My two preferences, Yesh Atid ('There's a Future') and Kulanu ('All of us') are the main centrist parties, discounting Bibi's Likud. I actually like Bibi - he's a fantastic speaker and not bad on the eyes, but he's not been strong enough on several things. That leaves me with the above. 

A pictorial representation of this dilemma

The bloke leading Yesh Atid - Yair Lapid - is also rather nice looking (it is a pleasant change to have a good looking party leader - that's something we don't get back in England) and speaks very well. He's a former journalist and his party comprises olim from all over the place. I like that. 

However, as the bf pointed out, he was a jobnik in the army - someone who's not really much to write home about. I countered by saying he has some great ideas for the country - there's a future, innit - to which he replied, 'what, is he going to interview Hamas to death?'. Touche. 

Moshe Kachlon, of Kulanu, on the other hand, is hot stuff. Also good looking (yeah, I said it), he was the bloke who broke the phone monopolies in Israel, making it a more competitive market. He's promised to do the same for other areas of society, but - according to my work wife, this is unlikely happen as he is besties with these naughty societal overlords. 

So I got into the booth earlier today. I saw all of the parties' acronyms (the way voting actually happens here is strange - your ID number is registered and you receive an envelope. You choose the acronym of the party you're voting for, seal it into your envelope and drop it into the ballot box. Interesting) and felt overwhelmed. Immediately eliminating the extremes of both left and right, I was left with the above choices.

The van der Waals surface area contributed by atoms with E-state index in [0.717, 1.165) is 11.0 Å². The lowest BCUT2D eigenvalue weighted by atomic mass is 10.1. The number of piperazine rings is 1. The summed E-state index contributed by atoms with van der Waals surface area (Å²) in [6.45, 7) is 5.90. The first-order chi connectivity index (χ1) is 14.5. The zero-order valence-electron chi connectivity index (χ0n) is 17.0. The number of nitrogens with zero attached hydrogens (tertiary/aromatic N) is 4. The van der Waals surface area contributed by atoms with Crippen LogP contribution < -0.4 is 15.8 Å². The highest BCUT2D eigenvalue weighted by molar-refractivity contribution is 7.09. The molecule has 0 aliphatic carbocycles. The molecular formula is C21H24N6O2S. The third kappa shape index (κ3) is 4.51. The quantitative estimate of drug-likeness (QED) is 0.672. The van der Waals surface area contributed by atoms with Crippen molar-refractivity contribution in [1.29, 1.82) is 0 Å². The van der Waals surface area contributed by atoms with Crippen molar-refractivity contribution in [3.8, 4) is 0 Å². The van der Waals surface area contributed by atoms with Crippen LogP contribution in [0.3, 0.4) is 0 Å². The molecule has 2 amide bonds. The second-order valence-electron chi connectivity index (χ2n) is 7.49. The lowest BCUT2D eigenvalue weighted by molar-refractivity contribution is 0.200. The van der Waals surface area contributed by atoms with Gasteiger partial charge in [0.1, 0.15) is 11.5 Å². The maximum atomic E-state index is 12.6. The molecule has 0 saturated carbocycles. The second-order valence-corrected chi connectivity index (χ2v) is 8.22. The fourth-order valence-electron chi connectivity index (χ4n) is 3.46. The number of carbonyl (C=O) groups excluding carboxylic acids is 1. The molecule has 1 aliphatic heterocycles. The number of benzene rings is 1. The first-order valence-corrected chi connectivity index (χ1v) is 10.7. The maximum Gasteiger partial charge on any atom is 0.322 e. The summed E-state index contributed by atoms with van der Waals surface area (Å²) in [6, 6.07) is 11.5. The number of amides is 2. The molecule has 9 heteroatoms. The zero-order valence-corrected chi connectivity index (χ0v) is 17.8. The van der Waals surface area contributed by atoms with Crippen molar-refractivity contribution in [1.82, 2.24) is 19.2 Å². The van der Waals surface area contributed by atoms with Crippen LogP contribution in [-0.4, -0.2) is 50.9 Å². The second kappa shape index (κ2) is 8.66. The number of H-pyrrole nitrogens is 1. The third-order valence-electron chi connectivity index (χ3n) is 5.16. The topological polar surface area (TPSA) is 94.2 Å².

I cast that vote. I cast it real good. 

Eventually, I went with Yesh Atid. Because if there's one thing Israelis - native sabras, we're talking - will never understand, it's life outside Israel - being raised there and all that. 

It's all nice and well making policies for and about Israel left, right and centre, but without considering (even in the slightest, teensiest way) the impact it could potentially have on world Jewry? Or taking into account what olim here need and feel? Well that's something that has been pissing me off for years, pre and post-aliya. 

So I voted for the party who have unofficially tagged themselves as the party for Olim. I feel pretty damn proud of myself too for having exercised my democratic rights. 

Newbie voting
Oh and the British election? I'm voting Tory. Because old habits die hard, and Thatcher4LYF. 

Monday, 2 March 2015

Purim, with a side of toast

Suddenly, the month of Smarch crept upon us. Here's my latest trouble-making turn, this time for the Times of Israel, telling of an experience I had with a disgraced politician. Upon posting it, I saw the ugly side of quite a few people I used to otherwise deem as fairly decent. Plus ca change :)

This week, I've taken a turn for the healthy, I'm also preparing for a trip back to the Mother country (Remember that country I was born in, but which I no longer deem home? Yeah, that one).

I ride the 2 miles into work and back every day - that's 4 miles! - am eating lovely massive salads for lunch (most days...) and the biscuit drought on my floor is definitely helping.